In an increasingly connected world, where political upheaval and environmental challenges are gathering pace, there’s pressure on business to adapt.
As a result, the concept of Corporate Social Responsibility (CSR) is becoming more and more relevant – even critical – to the success of businesses of all sizes. The problem is, it’s commonly misunderstood, and its power underestimated. So dismiss it at your peril.
So what is CSR? Contrary to popular belief, it’s not just about feel-good activities, being ‘green’ and generating good PR. It can actually underpin the whole culture of your business and how you see and demonstrate your role in the local or even global community. But equally, it can create ‘fair’ profit for the business, as I’ll touch on below – the question is, are you prepared to harness its potential, as many of your competitors are doubtless already doing?
So forget the name for now (because it’s confusing). It’s not just about big Corporates. To SME owners, managers and employees, it can help you become more competitive and make the most out of your biggest assets. CSR should be considered as a lens to improve your organisation’s commercial radar to spot innovation, new opportunities and avoid risk. Far more than ticking green boxes or charitable moral offsetting.
The business case? Well let’s look at two success stories. Let’s start with a current poster child, good old Marks & Spencer, a high street retailer leading from the front with its ‘Plan A’ strategy. It was launched at the start of a recession (with a £200 million investment) to support a 100-point plan, aiming to tackle increasing pressure on our planet’s finite resources, rising social inequality, and the need for healthier, more sustainable lifestyles in the developed world. To date, Plan A has included the launch of Eco stores across the UK, the Oxfam Clothes Exchange and raising over £3 million for local and national charities including Macmillan Cancer. All good, responsible stuff. But guess what – Plan A has delivered an earlier than expected £50 million return triggering further investment by delivering brand value and smarter ways of sustainable working.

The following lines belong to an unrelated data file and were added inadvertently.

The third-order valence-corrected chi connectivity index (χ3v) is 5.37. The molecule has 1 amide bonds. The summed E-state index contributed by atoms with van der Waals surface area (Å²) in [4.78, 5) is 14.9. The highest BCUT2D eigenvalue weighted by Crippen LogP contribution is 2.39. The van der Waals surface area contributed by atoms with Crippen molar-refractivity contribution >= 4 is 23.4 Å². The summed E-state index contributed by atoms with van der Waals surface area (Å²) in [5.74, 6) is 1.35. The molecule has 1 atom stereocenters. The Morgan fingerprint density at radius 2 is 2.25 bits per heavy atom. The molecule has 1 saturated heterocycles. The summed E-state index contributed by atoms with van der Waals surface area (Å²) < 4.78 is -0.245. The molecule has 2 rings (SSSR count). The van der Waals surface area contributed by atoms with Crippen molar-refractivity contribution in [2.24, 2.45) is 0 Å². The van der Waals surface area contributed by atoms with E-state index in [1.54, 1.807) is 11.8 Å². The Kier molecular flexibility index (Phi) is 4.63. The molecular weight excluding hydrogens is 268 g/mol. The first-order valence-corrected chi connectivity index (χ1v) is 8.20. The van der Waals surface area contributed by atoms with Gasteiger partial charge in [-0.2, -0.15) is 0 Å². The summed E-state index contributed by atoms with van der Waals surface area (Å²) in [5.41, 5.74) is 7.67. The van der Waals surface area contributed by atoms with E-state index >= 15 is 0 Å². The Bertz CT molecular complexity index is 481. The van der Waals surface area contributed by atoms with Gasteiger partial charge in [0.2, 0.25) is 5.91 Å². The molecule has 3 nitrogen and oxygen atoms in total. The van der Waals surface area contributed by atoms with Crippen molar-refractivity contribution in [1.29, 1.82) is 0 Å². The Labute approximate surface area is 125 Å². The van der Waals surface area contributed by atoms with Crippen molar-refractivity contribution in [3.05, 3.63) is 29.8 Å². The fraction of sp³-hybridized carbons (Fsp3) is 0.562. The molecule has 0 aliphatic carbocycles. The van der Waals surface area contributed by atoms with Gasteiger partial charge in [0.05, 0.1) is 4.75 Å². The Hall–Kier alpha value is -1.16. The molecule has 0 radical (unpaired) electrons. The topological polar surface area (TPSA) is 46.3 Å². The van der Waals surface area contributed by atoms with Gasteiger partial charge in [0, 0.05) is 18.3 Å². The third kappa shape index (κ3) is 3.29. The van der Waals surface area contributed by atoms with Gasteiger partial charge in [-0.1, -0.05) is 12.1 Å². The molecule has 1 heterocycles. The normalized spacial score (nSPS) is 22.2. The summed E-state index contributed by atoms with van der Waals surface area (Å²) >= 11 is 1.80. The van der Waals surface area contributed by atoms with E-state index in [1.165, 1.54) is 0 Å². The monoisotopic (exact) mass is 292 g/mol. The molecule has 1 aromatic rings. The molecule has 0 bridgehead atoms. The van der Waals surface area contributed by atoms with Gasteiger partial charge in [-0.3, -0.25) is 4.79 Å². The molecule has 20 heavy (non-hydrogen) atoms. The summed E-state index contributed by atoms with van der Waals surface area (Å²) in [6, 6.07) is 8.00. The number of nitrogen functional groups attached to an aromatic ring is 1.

For small business too, evolving into a green business can have lasting benefits. The Bingham – a Grade II listed hotel in Richmond on Thames – took the decision to ‘go green’ when refurbishing the hotel in 2004. But being an old building posed many challenges and in 2008 the owners approached Green Tourism for London for advice and technical help on issues including energy efficiency, water conservation and marketing ‘green’ events. This approach has helped win new contracts including from Google, eBay, PepsiCo and Coca Cola who have all used The Bingham in recent years. But it’s not just multi-national businesses that have been attracted; local customers have been enthusiastic in their response, scoring the hotel’s environmental policy and green initiatives well on customer feedback forms and there are plans for more green events in future.
OK, so not every CSR approach will generate such significant or tangible value, but the untapped potential is there, in every business. The keys to maximising CSR-related value include being strategic, innovating, collaborating and communicating effectively. It really isn’t rocket science but you will need to make time to stop, learn, consider and plan with appropriate knowledgeable support.
Through learning and collaboration you should be using CSR to consider:
• how new or refined products can demonstrate a stronger social or environmental benefit and appeal to your customers
• the benefits of communicating your good deeds more effectively through building relationships with industry influencers. And how brand recognition could help you open up different channels that will enable you to reach receptive new audiences for your products or services
• how a positive CSR strategy can help you attract and retain the best employee talent
• innovative uses of existing or spare resources (including cash, product, intellectual property, employees, land/premises, social relationships) and how these can be used for new revenue streams or public good
• the value of charitable and social enterprise relationships – not just in terms of positive PR but also in building lasting longer-term relationships
The stats tell a story too. 94% of consumers expect business to ‘give back’. UK ethical markets alone climbed (again) to £47bn last year. And with ever-increasing environmental legislation, CSR has become far more of an essential than a ‘nice to have’ approach.
So what’s your next move? Well, my advice would be to make a point to explore how CSR is relevant to your business today, tomorrow, and beyond. I guarantee you’ll discover that CSR offers new opportunities to boost profit in a fair and socially responsible way, adding value to both your brand and bottom line that you may not have considered.